Archive for May, 2017


James and a New Ripple

[For those of you who are new followers, you can catch up on the James stories under the menu “James.”]

The “James” followers among you may be wondering about James and his progress at the deaf school. We picked him up from the Kavule School for the Deaf about 3 weeks ago. The children were released two weeks early for their usual holiday which would normally be through the month of May. However, the drought-induced famine in Uganda has caused many food shortages, and one of these was at the school – they simply couldn’t feed the children, so they sent them home in April, two weeks earlier than the normal end of term.

As the Lord would have it, we happened to be in the area and could pick him up and transfer him to his holiday home, the family who have virtually adopted him since his arrival in this region 18 months ago. He stays with Catherine, a teacher whom he bonded with when he first arrived, and it is obvious that he considers her and her 3 sons to be his family. He is always overjoyed to see them.

My evaluation of James after about 18 months of schooling? We were presented with his grade report and had an opportunity to see some of his work. Remember, this boy had no formal language at age ten, having been deaf since birth, abandoned by his mother at five and his father at seven, misunderstood and barely cared for by his clan on Buvuma Island out in Lake Victoria. He had never sat in a classroom when we found him. Now he is beginning to write sentences, his sign language has advanced to approximately 2nd grade level, and his grades in most subjects are strong and improving. He sits willingly through all his classes now and participates in class. He is liked and respected by his classmates.

This boy, now about twelve (of course, we have no way to tell his real age), is a different boy from the one we “rescued.” He runs to greet us with warm hugs. He smiles and laughs, and he even is beginning to warm up to Gail who is a bit behind the curve with him since she was not yet with me full-time when Alfred and I met James. His teacher tells us that he is learning so rapidly that he will be transformed (her word) by next Christmas. The headmaster continues to tell us that he will be a leader among the students in time.

One new ripple in the James saga: Due to the generosity of a new sponsor, we have rescued another deaf child. Her name is Faith (not her real name). She is seven and is a special friend of James. He watches out for her in a big brotherly way, and they are close friends. We have been aware of her for several visits now, but had learned late last year that her family was unable to continue paying her school fees, so she had been returned to her family in a town about 1.5 hours away without plans at that time to continue to send her to school.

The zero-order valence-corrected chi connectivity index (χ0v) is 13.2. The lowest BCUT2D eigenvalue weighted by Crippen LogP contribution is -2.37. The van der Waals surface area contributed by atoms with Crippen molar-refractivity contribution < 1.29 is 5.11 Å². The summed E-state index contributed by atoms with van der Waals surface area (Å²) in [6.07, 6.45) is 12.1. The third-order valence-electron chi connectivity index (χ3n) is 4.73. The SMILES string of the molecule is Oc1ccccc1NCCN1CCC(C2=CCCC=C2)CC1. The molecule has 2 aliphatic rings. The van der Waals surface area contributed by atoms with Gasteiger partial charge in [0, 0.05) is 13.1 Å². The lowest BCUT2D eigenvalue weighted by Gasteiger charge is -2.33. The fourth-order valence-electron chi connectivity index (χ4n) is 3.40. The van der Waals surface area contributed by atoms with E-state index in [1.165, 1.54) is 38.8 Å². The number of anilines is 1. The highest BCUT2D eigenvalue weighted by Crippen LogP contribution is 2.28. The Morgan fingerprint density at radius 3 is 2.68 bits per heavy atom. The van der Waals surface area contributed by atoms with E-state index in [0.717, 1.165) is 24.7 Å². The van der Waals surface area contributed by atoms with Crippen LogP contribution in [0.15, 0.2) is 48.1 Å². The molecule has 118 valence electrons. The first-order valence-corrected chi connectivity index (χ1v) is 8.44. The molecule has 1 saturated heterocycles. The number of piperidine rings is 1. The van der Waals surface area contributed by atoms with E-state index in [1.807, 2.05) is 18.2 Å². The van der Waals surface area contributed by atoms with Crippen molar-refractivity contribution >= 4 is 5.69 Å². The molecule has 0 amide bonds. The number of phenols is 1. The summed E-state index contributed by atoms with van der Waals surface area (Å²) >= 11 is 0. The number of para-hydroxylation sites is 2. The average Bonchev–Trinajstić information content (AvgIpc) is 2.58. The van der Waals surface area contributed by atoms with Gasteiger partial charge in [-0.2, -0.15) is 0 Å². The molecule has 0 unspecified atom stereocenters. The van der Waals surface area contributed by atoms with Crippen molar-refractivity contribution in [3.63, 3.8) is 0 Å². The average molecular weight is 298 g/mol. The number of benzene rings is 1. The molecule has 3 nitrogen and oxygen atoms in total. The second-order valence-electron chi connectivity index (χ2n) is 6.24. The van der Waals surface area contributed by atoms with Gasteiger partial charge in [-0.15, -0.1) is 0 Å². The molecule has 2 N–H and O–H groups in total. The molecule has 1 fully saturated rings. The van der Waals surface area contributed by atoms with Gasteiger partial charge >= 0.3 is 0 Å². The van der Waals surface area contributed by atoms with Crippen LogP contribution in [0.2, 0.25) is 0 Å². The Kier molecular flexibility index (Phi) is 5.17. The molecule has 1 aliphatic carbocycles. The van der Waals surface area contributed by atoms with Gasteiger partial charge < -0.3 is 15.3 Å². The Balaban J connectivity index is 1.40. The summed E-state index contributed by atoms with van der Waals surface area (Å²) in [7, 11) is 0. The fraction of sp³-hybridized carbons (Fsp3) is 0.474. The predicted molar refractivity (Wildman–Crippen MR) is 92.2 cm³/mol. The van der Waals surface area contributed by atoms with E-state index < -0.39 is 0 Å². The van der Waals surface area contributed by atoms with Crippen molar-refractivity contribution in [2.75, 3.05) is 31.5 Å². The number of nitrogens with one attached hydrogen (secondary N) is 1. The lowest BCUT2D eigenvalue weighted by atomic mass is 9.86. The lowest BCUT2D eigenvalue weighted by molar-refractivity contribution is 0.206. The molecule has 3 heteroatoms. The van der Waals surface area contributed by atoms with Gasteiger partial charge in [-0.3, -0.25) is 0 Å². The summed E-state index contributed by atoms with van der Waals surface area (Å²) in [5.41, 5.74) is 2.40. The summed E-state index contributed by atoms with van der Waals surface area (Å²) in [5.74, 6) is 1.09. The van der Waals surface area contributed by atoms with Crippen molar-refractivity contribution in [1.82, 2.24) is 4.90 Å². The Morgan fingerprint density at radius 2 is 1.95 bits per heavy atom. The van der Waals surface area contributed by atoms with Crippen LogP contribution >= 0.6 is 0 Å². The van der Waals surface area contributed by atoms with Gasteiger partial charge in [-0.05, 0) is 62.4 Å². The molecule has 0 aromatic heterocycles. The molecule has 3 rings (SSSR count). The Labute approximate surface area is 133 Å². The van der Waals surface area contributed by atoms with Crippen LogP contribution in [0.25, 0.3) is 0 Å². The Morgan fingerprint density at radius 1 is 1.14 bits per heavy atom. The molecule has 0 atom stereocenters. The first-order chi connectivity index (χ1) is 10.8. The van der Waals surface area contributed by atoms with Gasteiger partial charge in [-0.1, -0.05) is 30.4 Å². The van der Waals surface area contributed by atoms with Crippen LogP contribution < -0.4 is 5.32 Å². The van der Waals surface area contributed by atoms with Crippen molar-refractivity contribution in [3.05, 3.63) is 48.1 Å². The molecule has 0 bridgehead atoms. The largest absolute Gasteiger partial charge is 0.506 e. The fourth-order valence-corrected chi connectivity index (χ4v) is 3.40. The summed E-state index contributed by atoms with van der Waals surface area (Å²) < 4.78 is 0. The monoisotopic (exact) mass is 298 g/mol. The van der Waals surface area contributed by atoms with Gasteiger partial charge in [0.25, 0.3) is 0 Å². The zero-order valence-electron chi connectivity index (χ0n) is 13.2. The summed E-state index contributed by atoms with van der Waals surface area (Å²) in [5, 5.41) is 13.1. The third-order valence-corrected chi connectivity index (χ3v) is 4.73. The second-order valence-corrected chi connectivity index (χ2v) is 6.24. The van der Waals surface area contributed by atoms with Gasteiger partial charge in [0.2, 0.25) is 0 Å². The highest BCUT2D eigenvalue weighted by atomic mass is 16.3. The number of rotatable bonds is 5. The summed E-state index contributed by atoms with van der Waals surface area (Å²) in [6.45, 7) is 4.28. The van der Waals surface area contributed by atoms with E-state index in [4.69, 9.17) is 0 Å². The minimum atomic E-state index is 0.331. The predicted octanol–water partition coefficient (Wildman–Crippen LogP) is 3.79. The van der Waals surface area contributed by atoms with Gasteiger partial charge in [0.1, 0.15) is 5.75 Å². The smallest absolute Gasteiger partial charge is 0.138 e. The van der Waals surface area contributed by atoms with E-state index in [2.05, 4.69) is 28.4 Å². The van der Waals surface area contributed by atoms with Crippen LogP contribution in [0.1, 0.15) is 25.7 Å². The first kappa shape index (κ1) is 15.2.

Alfred with James and Faith.

However, her family returned Faith to the school because they know it is not good for her to stay home without any education among family members who can’t communicate with her except with gestures, even though they love her. Her mother died of AIDS two years ago, and so she is cared for by her disabled grandparents and her grandaunt. Though she returned to the school, the family could not pay the fees, so the school has been “absorbing” her costs as they do with many of the deaf children they take in.

Even as we arrived to pick up James and found Faith there at the school, the headmaster told us that the family requested that they please try to find some alternative to sending her home since they could not feed her because of the famine – they already have many other children to feed. At our request Catherine agreed to keep Faith also for this holiday, and we agreed to transport her, but we could not do so without “official authorization” from the family in writing, signed by a government official. As it turned out, our next week of scheduled teaching was in the same town where the family lived. We were able to meet her grandparents and the other children at their homestead outside the town and collect the signed document we needed. So now they know us and we know them, and all that is very good.

After our week of teaching, we returned to the school for Faith. She was very glad to see us – she was the last deaf child remaining at the school, the other students all having left for holiday, and I’m sure she was feeling alone and abandoned. We moved her to Catherine’s where she reunited with James. At first she was timid around the new “family,” and sad to have to say good-bye to us – we knew all of this swirl of activity, being picked up by musungus, driven in a car, dropped at some stranger’s home instead of at her own family, etc., had to be overwhelming to her, especially since we were unable to explain it to her – what confusion would go through the mind of a small deaf girl who has been bounced around quite a bit in the last two years? However, we have also learned to trust Catherine and her family.

Our trust was borne out when we had a brief opportunity the next morning to stop by to check on her and drop off some replacement shoes for both James and Faith. She was happily playing when we arrived, and she smiled and greeted us, and was perfectly adjusted, it seemed to us, to her new surroundings. Instead of being sad and sullen when we departed this time, as she had the day before, she hugged us and waved good-bye happily when it was time to leave.

So Faith is now part of the Meade International family through the gifts of her sponsor, and she will have an opportunity to flourish in the light instead of wilt in the shadows of Ugandan society, which is the fate of so many African deaf children.